Shapes and Colours drove this piece of Conscious Design. The inclusion of Armco barrier and the bushes was an after-thought designed to give scale and to indicate that this is not a natural cliff but is actually a roadside cutting.

This is an unusual case of my conscious compositional enhancements having a very positive impact on the success of the final image. Without these extra elements there is no context and the image becomes little more than a pattern picture.

Glen Etive

This image is purely driven by Spectacle. It is all about the dramatic lighting, colours and composition. There is a human construct present, the road, but it does not create any significant Narrative Potential as there is very little ambiguity in the scene. It is a Successful document of a moment, however the image has little long-term interest for me.

Connel Bridge viewpoint.

This final image was taken on a day where the light was flat and the autumnal colours quite weak. Consequently, I reverted to type and looked for the humour in the Juxtapositions of human constructs and the natural landscape.


  1. Human constructs contain geometric shapes that attract attention and have narrative potential when set against the landscape. However, tree trunks, especially those of pine trees, and reeds in water can also form geometric shapes that attract, even although they may not encourage a narrative.
  2. Banality, like Narrative has been a constant presence in my images to-date. However, in this set of images there is no banality when the human construct is missing or only appears in the imagination. That is, the first 3 images.
  3. I don’t see these images as a change of direction but as an expansion of my willingness to experiment as I learn more about my practice and motivations.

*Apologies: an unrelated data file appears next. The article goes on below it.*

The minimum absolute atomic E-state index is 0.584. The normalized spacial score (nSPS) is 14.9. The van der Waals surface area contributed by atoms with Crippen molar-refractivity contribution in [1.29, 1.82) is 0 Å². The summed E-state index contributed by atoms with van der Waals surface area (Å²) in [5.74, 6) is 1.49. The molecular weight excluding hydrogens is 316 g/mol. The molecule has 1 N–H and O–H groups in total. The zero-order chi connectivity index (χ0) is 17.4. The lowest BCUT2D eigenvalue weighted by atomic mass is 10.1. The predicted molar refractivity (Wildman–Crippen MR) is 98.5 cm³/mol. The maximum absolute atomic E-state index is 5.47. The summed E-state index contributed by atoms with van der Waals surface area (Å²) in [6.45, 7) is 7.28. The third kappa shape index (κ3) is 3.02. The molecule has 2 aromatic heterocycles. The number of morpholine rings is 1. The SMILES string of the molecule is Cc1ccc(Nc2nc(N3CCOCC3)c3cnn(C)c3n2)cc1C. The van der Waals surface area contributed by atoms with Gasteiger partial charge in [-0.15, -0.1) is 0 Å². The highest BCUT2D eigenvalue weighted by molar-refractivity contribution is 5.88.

How to define a “Successful” image

In order to understand the conscious and unconscious motivations behind my landscape practice I first needed to decide which images were “successful” and which were not. The thinking here is that an unsuccessful image can be a failure for any number of reasons whereas the successful image probably only has a few contributing characteristics. Therefore, it is the study of successful images that will be most effective as a strategy for uncovering what drives my image making processes. Later, I will need to test these findings against a set of unsuccessful images to look for any inconsistencies of thought or process.

As this is an autoethnographic study aimed at understanding my own practice and my own perceptions, this has to be measured against my personal criteria, not that of other viewers. Initially, the only criterium that I could articulate was that a successful image is, one that excited me at the time of making, a day later, a month later, etc. This, purely emotional, test proved to be a good tactic for sorting the successful from the rest but failed to tell me anything about why one image was good and another just average.